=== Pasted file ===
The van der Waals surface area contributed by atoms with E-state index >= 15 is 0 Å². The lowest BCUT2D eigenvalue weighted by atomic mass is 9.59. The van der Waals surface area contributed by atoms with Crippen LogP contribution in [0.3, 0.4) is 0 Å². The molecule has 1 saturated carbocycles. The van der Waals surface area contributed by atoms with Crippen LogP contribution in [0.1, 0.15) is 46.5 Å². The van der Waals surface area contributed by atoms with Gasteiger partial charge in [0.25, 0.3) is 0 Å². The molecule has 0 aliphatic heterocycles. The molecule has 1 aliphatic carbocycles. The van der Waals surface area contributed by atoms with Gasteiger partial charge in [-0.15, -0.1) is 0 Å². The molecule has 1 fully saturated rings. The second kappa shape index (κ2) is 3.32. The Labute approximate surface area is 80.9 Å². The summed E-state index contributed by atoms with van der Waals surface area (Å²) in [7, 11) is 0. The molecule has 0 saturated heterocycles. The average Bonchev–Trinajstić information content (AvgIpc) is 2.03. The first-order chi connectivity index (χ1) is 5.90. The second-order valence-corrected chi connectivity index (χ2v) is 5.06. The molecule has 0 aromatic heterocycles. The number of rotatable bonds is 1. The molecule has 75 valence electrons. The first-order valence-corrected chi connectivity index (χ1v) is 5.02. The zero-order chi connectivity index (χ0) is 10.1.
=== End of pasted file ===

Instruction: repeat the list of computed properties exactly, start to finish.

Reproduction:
The van der Waals surface area contributed by atoms with E-state index >= 15 is 0 Å². The lowest BCUT2D eigenvalue weighted by atomic mass is 9.59. The van der Waals surface area contributed by atoms with Crippen LogP contribution in [0.3, 0.4) is 0 Å². The molecule has 1 saturated carbocycles. The van der Waals surface area contributed by atoms with Crippen LogP contribution in [0.1, 0.15) is 46.5 Å². The van der Waals surface area contributed by atoms with Gasteiger partial charge in [0.25, 0.3) is 0 Å². The molecule has 0 aliphatic heterocycles. The molecule has 1 aliphatic carbocycles. The van der Waals surface area contributed by atoms with Gasteiger partial charge in [-0.15, -0.1) is 0 Å². The molecule has 1 fully saturated rings. The second kappa shape index (κ2) is 3.32. The Labute approximate surface area is 80.9 Å². The summed E-state index contributed by atoms with van der Waals surface area (Å²) in [7, 11) is 0. The molecule has 0 saturated heterocycles. The average Bonchev–Trinajstić information content (AvgIpc) is 2.03. The first-order chi connectivity index (χ1) is 5.90. The second-order valence-corrected chi connectivity index (χ2v) is 5.06. The molecule has 0 aromatic heterocycles. The number of rotatable bonds is 1. The molecule has 75 valence electrons. The first-order valence-corrected chi connectivity index (χ1v) is 5.02. The zero-order chi connectivity index (χ0) is 10.1.